Django and Ruby on Rails

Over the last few weeks I’ve been taking a bit of a holiday (well as near as I ever get, which means I just work a few hours less than usual each day). One of the things I’ve been meaning to do over the last year or so is investigate the newer web frameworks, with a view to moving over to which ever one I prefer, as a replacement for PHP.

Reading around, I decided to install and play around with two of the most popular new frameworks – Django and Ruby on Rails. There’s already lots of comparisons between these two frameworks, but below are my thoughts having installed them and worked through their tutorials.

Django and Ruby on Rails compared to PHP:

  • Both push you into separating content from presentation, whereas PHP doesn’t try to help you impose any structure on your code. For larger projects, I’m sure this going to be a good thing
  • They both try to take you away from writing SQL. Instead you access the database through objects
  • Scaffolding in Rails and the Django admin interface help you get up and running very quickly
  • Implicit naming conventions are used in many places to transparently get data from one place to another. This avoids lots of tedious coding and potential mistakes

Good things about Django compare to Rails:

  • The free admin interface is very very slick. Much more powerful and elegant than Rail’s scaffolding. It’s something that you could give to end users with very little customisation
  • It’s supposed to scale better than Rails. A lot of the difference is probably because Python interpreter uses compiled bytecode, whereas Ruby does not have this facility in its current stable release
  • It’s written in Python, which seems to have better library support than Ruby at the moment
  • It seems to be biased towards content management systems, which is most what my websites are
  • Using Django would improve my Python, and Python seems to be used across a far wider set of domains than Ruby at the moment

Good things about Rails compared to Django:

  • Much easier to install. Making Django work on Mac OS X took me most of an afternoon, whereas Locomotive took only five minutes. I also found Rails installation instructions for Redhat Enterprise Linux 4, which will be very useful if I’m going to deploy a Rails application on my main webserver. I couldn’t find a similar document for Django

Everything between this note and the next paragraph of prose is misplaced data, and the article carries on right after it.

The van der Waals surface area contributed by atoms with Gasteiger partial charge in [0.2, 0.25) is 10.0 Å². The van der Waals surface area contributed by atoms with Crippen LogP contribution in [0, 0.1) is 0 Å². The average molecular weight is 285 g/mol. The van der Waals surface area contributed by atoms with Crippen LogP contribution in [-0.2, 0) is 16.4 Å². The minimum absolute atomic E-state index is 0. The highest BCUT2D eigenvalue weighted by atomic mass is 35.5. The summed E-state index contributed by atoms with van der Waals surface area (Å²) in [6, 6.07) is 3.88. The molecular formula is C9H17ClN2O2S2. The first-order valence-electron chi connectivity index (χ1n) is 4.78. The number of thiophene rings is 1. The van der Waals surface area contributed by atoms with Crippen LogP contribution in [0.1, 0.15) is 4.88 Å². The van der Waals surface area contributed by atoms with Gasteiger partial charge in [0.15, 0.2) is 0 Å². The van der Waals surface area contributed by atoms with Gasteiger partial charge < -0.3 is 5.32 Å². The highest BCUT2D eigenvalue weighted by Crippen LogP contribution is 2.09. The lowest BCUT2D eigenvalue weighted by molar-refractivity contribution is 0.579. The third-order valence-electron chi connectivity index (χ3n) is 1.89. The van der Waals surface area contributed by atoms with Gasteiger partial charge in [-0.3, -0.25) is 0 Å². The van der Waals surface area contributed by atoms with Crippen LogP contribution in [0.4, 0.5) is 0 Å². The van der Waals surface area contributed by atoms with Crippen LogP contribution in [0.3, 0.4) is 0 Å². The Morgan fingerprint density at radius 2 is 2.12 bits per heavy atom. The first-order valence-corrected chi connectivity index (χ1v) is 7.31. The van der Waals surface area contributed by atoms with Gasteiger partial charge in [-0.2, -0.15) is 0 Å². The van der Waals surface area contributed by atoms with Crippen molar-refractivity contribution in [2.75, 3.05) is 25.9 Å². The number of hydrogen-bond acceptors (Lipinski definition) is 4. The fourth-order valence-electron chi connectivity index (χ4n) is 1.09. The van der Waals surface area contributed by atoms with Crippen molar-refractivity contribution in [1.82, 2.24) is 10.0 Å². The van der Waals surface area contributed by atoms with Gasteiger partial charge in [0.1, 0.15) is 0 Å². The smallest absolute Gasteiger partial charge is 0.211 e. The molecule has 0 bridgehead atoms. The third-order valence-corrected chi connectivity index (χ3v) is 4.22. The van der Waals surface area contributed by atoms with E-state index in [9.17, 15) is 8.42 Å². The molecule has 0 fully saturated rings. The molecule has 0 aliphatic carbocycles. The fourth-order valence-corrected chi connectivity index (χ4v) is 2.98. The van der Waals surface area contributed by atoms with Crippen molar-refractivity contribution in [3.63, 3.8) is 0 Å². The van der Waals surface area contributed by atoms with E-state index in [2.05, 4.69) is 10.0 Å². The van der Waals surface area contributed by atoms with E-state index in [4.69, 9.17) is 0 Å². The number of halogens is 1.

• Rails works very well with my favourite text editor – TextMate
  • There are more tutorials and books available for Rails
  • Rails and Ruby just seemed more beautiful to me. I’ve written Python several times before, and while I admire it as a language, I just can’t get away with errors because of mixed spaces and tabs, and all the “self”ing and double underscores. Not the most rational of reasons, but if I’m going to spend many hours with a technology, it helps if significant aspects don’t irritate you
  • Rails seems to have more momentum than Django. If I’m going to switch to a new platform, I want to to have a good longterm future. That said, I think Django has a very positive future ahead of it too
  • Rails just seems to be about a year ahead of Django in terms of the slickness of the experience. Everything worked the way it should have done, where as Django felt like more of a work in progress

In summary, while I loved Django’s admin interface, its probable performance advantage, and the better availability of Python libraries, I’ve fallen for Ruby on Rails. This is mainly because of its elegance, and absence of any significant problems while installing and using it.

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